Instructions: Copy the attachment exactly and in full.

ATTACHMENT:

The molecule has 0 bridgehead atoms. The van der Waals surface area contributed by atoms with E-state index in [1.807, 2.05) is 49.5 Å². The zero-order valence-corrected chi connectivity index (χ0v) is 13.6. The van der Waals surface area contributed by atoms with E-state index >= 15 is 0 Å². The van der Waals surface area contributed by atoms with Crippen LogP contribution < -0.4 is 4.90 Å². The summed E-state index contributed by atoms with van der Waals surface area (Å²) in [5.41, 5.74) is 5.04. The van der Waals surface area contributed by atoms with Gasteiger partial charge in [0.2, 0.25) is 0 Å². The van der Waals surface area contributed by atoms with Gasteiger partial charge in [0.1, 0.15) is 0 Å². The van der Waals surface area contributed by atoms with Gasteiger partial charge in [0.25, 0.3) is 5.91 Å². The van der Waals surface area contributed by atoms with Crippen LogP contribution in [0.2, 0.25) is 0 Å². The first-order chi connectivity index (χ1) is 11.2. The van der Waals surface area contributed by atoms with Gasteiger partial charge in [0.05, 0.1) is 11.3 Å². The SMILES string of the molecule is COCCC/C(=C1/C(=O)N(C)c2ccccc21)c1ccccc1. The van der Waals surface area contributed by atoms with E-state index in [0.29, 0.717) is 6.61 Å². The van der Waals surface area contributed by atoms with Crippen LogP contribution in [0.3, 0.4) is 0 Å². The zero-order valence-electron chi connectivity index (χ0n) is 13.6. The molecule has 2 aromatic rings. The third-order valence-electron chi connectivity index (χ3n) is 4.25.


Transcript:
The molecule has 0 bridgehead atoms. The van der Waals surface area contributed by atoms with E-state index in [1.807, 2.05) is 49.5 Å². The zero-order valence-corrected chi connectivity index (χ0v) is 13.6. The van der Waals surface area contributed by atoms with E-state index >= 15 is 0 Å². The van der Waals surface area contributed by atoms with Crippen LogP contribution < -0.4 is 4.90 Å². The summed E-state index contributed by atoms with van der Waals surface area (Å²) in [5.41, 5.74) is 5.04. The van der Waals surface area contributed by atoms with Gasteiger partial charge in [0.2, 0.25) is 0 Å². The van der Waals surface area contributed by atoms with Gasteiger partial charge in [0.1, 0.15) is 0 Å². The van der Waals surface area contributed by atoms with Gasteiger partial charge in [0.25, 0.3) is 5.91 Å². The van der Waals surface area contributed by atoms with Crippen LogP contribution in [0.2, 0.25) is 0 Å². The first-order chi connectivity index (χ1) is 11.2. The van der Waals surface area contributed by atoms with Gasteiger partial charge in [0.05, 0.1) is 11.3 Å². The SMILES string of the molecule is COCCC/C(=C1/C(=O)N(C)c2ccccc21)c1ccccc1. The van der Waals surface area contributed by atoms with E-state index in [0.29, 0.717) is 6.61 Å². The van der Waals surface area contributed by atoms with Crippen LogP contribution in [0.3, 0.4) is 0 Å². The zero-order valence-electron chi connectivity index (χ0n) is 13.6. The molecule has 2 aromatic rings. The third-order valence-electron chi connectivity index (χ3n) is 4.25.